When planning applications are rejected, there may be scope to re-apply with amended proposals that still satisfy the client's brief but are also acceptable to the Local Planning Authority. A further option is to lodge an Appeal against the refusal of planning permission.

The practice has made many Appeals on behalf of clients with a remarkably high success rate. If it is agreed with the client that the Appeal will be dealt with by Written Representations, the practice will prepare the necessary documentation and evidence to support its case.

If the application is more complex, it may be necessary to ask for a full Public Inquiry to examine the issues in front of a Planning Inspector. Again, the practice can submit the required documentation for the Appeal and, by using its contacts with planning Chambers to secure the assistance of a suitable Barrister who will handle the case. Under the Barrister's guidance, this will normally involve the preparation of evidence by expert witnesses to enable the issues to be thoroughly assessed through cross-examination in the formal arena of an Inquiry. As architects and planning consultants for the application, the practice will provide an expert witness to appear at the Inquiry.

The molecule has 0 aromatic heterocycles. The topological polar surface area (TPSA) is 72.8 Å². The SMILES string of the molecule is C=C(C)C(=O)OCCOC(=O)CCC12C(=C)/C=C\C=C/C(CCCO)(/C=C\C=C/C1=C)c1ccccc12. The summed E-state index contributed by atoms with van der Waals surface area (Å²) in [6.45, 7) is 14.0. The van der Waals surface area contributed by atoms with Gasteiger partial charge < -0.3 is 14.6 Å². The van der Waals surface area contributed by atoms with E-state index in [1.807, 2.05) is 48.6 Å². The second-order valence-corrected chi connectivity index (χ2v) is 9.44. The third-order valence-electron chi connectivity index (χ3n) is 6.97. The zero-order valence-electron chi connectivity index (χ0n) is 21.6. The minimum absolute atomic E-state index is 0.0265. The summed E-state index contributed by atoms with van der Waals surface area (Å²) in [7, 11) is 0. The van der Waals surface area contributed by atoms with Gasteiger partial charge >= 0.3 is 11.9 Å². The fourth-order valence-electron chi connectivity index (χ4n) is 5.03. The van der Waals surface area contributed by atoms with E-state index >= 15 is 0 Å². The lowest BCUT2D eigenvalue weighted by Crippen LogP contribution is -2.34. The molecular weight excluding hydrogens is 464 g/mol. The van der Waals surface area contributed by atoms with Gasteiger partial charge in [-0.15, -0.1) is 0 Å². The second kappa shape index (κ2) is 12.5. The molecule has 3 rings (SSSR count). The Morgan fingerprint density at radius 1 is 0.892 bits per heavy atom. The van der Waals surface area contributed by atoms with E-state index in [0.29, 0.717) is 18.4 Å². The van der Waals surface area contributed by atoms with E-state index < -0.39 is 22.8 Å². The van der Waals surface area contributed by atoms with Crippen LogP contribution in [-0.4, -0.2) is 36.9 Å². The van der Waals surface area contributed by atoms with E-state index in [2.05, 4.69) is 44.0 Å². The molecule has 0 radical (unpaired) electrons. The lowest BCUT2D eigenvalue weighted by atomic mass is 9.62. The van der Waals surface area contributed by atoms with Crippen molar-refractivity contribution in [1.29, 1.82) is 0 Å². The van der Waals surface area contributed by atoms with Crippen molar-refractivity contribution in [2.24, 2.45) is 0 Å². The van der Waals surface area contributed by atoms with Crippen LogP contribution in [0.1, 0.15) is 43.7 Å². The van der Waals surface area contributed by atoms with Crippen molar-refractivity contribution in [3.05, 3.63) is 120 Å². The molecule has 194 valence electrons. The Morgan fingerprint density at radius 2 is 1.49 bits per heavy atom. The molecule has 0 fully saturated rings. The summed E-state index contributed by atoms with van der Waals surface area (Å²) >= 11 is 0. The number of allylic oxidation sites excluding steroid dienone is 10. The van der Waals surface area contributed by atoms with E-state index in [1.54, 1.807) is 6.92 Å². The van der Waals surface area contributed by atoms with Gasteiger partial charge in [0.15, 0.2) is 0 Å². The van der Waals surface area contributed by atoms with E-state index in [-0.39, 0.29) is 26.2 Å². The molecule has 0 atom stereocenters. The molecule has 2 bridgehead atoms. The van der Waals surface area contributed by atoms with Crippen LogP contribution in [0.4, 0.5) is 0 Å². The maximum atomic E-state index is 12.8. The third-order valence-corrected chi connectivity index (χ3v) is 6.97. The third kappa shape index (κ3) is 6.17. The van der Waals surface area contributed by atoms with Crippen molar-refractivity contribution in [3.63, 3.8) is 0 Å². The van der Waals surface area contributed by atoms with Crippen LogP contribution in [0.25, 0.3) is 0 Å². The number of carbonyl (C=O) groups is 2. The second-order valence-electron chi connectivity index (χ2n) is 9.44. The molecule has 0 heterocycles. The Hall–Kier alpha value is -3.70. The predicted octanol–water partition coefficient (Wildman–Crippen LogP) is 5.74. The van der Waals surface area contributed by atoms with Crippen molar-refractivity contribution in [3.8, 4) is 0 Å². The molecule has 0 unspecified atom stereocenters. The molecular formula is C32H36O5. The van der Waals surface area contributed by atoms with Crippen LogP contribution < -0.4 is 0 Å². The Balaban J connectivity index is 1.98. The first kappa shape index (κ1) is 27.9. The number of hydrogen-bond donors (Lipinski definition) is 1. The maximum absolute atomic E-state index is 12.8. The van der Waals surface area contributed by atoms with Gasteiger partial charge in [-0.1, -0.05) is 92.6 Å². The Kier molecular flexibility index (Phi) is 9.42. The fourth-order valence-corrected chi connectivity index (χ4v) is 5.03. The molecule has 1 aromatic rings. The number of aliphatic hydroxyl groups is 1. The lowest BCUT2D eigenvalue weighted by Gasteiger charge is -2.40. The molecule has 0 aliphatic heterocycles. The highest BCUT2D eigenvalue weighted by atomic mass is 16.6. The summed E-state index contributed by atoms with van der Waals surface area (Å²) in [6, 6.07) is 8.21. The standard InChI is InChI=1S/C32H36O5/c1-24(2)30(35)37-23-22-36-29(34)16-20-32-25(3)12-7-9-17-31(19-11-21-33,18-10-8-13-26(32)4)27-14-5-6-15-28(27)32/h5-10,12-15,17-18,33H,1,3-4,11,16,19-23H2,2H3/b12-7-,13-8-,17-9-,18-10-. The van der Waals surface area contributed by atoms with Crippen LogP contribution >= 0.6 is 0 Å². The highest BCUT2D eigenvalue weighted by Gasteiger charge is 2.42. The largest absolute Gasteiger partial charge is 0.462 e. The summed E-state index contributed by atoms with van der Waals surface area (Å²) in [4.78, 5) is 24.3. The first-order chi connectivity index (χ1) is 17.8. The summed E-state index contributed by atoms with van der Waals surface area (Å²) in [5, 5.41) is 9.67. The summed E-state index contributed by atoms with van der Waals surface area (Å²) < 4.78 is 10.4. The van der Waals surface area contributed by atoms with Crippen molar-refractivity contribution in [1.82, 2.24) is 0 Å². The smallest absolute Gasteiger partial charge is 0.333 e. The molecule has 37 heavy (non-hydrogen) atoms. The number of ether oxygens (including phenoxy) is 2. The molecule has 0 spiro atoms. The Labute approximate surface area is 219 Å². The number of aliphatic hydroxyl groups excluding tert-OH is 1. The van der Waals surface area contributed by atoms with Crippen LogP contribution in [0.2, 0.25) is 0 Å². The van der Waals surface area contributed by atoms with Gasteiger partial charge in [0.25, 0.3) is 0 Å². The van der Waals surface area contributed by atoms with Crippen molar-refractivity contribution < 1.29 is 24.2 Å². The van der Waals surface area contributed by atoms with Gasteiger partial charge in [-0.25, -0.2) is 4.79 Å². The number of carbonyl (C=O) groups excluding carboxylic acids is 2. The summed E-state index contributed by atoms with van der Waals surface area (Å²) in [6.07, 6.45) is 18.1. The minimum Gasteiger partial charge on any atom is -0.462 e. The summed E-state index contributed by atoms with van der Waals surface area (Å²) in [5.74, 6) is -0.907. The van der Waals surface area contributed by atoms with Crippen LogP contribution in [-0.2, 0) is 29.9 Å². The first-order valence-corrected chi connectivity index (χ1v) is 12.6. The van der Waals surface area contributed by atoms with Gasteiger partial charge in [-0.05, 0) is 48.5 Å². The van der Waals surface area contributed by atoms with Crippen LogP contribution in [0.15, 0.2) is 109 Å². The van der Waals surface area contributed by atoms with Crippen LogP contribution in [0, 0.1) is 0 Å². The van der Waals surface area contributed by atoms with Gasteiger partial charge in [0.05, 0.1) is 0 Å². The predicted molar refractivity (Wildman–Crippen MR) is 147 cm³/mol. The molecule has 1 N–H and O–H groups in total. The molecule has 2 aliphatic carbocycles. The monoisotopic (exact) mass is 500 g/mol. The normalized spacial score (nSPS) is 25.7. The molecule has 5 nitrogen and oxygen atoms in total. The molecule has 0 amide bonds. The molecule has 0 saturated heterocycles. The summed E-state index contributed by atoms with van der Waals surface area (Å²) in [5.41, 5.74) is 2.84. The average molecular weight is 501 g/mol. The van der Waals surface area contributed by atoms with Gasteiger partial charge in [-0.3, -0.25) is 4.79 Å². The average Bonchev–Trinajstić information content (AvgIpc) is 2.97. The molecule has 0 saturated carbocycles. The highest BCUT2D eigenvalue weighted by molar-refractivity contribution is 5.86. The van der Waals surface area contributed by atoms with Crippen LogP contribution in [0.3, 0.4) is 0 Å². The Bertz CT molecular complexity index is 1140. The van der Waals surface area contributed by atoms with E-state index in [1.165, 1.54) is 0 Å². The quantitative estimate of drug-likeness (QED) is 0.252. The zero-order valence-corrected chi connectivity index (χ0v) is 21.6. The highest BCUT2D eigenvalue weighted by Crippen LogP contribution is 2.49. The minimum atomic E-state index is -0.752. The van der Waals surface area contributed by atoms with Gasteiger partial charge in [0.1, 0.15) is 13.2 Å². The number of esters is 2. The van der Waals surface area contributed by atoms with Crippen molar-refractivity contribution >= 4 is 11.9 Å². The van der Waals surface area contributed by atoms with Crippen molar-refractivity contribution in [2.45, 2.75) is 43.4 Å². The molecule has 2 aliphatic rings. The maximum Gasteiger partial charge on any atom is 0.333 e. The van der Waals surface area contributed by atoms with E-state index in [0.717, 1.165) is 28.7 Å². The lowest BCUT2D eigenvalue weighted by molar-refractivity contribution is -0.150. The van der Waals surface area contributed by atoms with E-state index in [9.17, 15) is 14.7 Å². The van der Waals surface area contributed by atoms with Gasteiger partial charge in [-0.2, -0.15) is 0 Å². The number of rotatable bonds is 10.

Woodlands Park, Great Dunmow
Replacement Dwelling, Acton
Matthews Yard, Moreton
Former Animal Research Centre, Stock
The illustrations opposite are extracts from some of the evidence prepared by the practice for a Public Inquiry into the refusal of an application for low density housing on the former SmithKline Beecham plc research establishment situated in the Green Belt on the outskirts of Stock in Essex.

The case was made that the Green Belt was despoiled by the presence of the former research establishment and that it would be transformed by the proposed dwellings to be built in informal groups in a landscape setting and which would consolidate the existing arcadian character of the surroundings. The site would be less built-up and would have a more open appearance. There would, therefore, be no adverse effect on the Green Belt.

These arguments were accepted and, on the recommendation of the Inspector, the Secretary of State granted planning permission.